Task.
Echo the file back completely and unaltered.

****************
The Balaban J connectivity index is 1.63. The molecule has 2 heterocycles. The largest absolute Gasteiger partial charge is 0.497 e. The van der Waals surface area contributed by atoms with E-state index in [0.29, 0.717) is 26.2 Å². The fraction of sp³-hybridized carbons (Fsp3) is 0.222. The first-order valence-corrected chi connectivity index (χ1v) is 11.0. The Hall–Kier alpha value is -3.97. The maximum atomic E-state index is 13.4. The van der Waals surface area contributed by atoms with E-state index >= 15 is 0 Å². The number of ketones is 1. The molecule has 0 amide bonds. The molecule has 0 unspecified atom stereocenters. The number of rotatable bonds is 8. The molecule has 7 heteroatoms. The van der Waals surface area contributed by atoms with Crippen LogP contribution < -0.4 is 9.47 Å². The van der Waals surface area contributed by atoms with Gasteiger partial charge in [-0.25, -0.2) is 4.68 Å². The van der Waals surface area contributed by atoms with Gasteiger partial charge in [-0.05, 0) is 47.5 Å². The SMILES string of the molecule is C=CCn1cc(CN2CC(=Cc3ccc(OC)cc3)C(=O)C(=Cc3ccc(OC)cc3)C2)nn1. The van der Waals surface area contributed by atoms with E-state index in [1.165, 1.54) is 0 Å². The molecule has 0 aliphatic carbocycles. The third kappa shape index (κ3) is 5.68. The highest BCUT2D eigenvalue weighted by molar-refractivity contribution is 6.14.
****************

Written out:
The Balaban J connectivity index is 1.63. The molecule has 2 heterocycles. The largest absolute Gasteiger partial charge is 0.497 e. The van der Waals surface area contributed by atoms with E-state index in [0.29, 0.717) is 26.2 Å². The fraction of sp³-hybridized carbons (Fsp3) is 0.222. The first-order valence-corrected chi connectivity index (χ1v) is 11.0. The Hall–Kier alpha value is -3.97. The maximum atomic E-state index is 13.4. The van der Waals surface area contributed by atoms with E-state index >= 15 is 0 Å². The number of ketones is 1. The molecule has 0 amide bonds. The molecule has 0 unspecified atom stereocenters. The number of rotatable bonds is 8. The molecule has 7 heteroatoms. The van der Waals surface area contributed by atoms with Crippen LogP contribution < -0.4 is 9.47 Å². The van der Waals surface area contributed by atoms with Gasteiger partial charge in [-0.25, -0.2) is 4.68 Å². The van der Waals surface area contributed by atoms with Gasteiger partial charge in [-0.05, 0) is 47.5 Å². The SMILES string of the molecule is C=CCn1cc(CN2CC(=Cc3ccc(OC)cc3)C(=O)C(=Cc3ccc(OC)cc3)C2)nn1. The van der Waals surface area contributed by atoms with E-state index in [1.165, 1.54) is 0 Å². The molecule has 0 aliphatic carbocycles. The third kappa shape index (κ3) is 5.68. The highest BCUT2D eigenvalue weighted by molar-refractivity contribution is 6.14.